ECE 314 - Probability in Engineering Lab
|Probability in Engineering Lab||ECE314||A||65511||LAB||1||1100 - 1150||W||2013 Electrical & Computer Eng Bldg||Bruce Hajek|
|Probability in Engineering Lab||ECE314||B||65512||LAB||1||1400 - 1450||W||2013 Electrical & Computer Eng Bldg||Bruce Hajek|
|Probability in Engineering Lab||ECE314||C||67645||OLB||1||-||W||Bruce Hajek|
Access to Engineering Work Stations during class hours for Python programming. Many students can an choose to use their own laptops instead. Python software is open source and easily installed.
Python software with basic modules for numerical and statistical modeling and analysis.
Basic probability theory, as provided by concurrent enrollment in ECE 313.
Reading is provided within an iPython notebook for each lab, with reference to the ECE 313 notes.
Required, Elective, or Selected Elective
Elective. Counts as a laboratory course for EE majors.
Strengthen the students' understanding of the concepts in probability and engineering applications. This involves a mixture of review and use of concepts in ECE 313, and introduction of real applications that require concepts related to, but beyond those, in ECE 313.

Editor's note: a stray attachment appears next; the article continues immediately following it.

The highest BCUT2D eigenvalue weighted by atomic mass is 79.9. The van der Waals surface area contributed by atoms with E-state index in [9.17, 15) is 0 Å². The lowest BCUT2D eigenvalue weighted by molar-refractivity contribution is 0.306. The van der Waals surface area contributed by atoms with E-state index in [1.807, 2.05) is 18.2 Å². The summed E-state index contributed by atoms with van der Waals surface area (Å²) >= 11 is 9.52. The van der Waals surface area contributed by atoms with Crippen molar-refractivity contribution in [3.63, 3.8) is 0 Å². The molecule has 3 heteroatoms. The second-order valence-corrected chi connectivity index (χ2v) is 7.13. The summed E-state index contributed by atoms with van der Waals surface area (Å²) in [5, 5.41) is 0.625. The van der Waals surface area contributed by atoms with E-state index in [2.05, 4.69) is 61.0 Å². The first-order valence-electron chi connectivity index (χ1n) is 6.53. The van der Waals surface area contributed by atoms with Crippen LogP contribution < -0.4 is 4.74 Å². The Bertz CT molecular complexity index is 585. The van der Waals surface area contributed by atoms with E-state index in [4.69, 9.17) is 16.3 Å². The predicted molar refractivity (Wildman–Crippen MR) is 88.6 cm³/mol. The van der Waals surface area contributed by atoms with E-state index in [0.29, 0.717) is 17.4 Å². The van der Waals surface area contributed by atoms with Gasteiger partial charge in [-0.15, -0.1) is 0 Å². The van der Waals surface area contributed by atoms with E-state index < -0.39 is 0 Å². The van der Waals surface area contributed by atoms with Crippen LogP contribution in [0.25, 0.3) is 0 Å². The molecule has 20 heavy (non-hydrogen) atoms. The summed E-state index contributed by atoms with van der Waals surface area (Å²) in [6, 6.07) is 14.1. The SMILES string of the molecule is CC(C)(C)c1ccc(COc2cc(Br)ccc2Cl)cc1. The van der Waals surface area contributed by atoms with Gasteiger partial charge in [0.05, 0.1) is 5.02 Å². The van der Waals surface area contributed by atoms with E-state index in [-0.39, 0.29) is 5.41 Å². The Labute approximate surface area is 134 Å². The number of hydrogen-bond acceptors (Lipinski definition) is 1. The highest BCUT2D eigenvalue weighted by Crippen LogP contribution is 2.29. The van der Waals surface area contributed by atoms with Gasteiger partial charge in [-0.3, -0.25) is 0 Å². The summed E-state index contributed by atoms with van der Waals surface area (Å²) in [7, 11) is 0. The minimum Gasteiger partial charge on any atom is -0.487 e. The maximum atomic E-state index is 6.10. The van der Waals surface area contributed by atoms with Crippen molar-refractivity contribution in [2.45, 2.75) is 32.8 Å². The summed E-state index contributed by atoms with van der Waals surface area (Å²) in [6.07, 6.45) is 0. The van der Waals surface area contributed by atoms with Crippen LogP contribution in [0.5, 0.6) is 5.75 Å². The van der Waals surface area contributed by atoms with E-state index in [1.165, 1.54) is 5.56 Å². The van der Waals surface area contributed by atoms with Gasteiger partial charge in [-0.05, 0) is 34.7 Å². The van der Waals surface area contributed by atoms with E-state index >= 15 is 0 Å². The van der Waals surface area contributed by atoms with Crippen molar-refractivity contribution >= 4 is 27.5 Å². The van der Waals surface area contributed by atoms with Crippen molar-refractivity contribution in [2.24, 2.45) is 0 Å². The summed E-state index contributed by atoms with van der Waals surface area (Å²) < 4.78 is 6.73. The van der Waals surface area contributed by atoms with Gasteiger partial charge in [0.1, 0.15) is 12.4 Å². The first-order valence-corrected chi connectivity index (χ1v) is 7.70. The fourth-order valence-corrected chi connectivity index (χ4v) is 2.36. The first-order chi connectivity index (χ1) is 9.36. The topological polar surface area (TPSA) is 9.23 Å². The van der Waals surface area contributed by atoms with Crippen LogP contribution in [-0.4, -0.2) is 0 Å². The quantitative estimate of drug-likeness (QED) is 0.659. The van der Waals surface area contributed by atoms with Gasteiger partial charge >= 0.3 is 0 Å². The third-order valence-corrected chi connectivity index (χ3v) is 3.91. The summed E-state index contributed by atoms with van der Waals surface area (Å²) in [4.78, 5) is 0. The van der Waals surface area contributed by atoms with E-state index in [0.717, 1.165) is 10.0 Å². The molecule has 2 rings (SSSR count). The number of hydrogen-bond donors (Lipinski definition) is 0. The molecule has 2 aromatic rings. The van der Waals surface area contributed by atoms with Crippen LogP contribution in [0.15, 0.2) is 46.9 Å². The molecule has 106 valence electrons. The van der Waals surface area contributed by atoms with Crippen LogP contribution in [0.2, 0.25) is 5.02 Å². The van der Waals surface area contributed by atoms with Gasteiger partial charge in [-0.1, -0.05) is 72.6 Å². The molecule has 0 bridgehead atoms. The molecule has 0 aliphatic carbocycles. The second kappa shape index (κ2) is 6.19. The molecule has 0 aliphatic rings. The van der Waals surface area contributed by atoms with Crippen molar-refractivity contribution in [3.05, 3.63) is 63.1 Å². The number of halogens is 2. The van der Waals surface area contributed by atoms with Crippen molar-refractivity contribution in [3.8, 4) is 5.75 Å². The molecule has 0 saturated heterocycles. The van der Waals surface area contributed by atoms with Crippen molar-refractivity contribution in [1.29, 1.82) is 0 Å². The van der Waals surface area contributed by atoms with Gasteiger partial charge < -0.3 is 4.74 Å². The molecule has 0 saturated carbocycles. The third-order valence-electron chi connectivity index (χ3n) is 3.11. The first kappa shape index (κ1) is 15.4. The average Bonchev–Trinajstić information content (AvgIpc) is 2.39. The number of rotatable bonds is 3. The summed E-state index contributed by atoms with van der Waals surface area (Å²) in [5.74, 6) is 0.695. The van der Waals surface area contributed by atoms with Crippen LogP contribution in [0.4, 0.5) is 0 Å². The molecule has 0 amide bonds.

Show students how to solve problems involving uncertainty through reasoning and computer programming.
Enhance student effectiveness in using a scientific programming language such as Python to solve problems.
At the end of this course, the student will be able to apply the knowledge of probability and statistic and Python programming gained in this course to several different types of problems in engineering.
1. Given a network of hosts that communicate with each other over links that are prone to failure, the student will be able to compute the probability that there exists a viable communication path between any two nodes in the network. (1) The student will also be able to model failure modes for systems composed of several subsystems as a network problem, and to solve such problems. (1)
2. The student will be able to formulate engineering decision-making problems as hypothesis testing schemes that compare likelihood ratios to thresholds. (1, 2) The student will be able to calculate the thresholds required to meet design specifications such as maximum false-alarm probabilities or detection probabilities in radar decision problems, including for sequential hypothesis testing (1,6) The student will be able to design tests using Bayesian methods for the purpose of minimizing the average probability of error. (1,2)
3. The student will be able to specify maximum-likelihood estimates for system parameters. (1,2,6) The student will be able to estimate confidence intervals for parameters for any specified confidence level. (1)
4. The student will be able to compute probability distributions for the parameters of various systems, to estimate average values and variances of these parameters, and to estimate the probabilities that various design specifications are met. (1,6)